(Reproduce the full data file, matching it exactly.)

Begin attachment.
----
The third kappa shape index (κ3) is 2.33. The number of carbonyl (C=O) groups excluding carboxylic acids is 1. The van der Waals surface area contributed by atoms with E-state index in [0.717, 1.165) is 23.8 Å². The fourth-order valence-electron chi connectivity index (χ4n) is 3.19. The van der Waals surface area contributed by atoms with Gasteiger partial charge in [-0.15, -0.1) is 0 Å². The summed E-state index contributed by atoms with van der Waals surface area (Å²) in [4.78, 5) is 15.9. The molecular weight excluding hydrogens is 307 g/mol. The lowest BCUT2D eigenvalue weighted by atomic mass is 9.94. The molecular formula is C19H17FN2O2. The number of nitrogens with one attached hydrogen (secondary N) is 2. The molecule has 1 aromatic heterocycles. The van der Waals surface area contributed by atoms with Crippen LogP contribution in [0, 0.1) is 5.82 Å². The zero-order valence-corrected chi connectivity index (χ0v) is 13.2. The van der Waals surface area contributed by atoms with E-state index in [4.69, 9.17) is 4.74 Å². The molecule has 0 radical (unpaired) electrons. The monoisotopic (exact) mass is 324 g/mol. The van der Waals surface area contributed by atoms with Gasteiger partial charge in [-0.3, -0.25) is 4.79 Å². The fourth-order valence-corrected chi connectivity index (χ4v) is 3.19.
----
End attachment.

The third kappa shape index (κ3) is 2.33. The number of carbonyl (C=O) groups excluding carboxylic acids is 1. The van der Waals surface area contributed by atoms with E-state index in [0.717, 1.165) is 23.8 Å². The fourth-order valence-electron chi connectivity index (χ4n) is 3.19. The van der Waals surface area contributed by atoms with Gasteiger partial charge in [-0.15, -0.1) is 0 Å². The summed E-state index contributed by atoms with van der Waals surface area (Å²) in [4.78, 5) is 15.9. The molecular weight excluding hydrogens is 307 g/mol. The lowest BCUT2D eigenvalue weighted by atomic mass is 9.94. The molecular formula is C19H17FN2O2. The number of nitrogens with one attached hydrogen (secondary N) is 2. The molecule has 1 aromatic heterocycles. The van der Waals surface area contributed by atoms with Crippen LogP contribution in [0, 0.1) is 5.82 Å². The zero-order valence-corrected chi connectivity index (χ0v) is 13.2. The van der Waals surface area contributed by atoms with E-state index in [4.69, 9.17) is 4.74 Å². The molecule has 0 radical (unpaired) electrons. The monoisotopic (exact) mass is 324 g/mol. The van der Waals surface area contributed by atoms with Gasteiger partial charge in [-0.3, -0.25) is 4.79 Å². The fourth-order valence-corrected chi connectivity index (χ4v) is 3.19.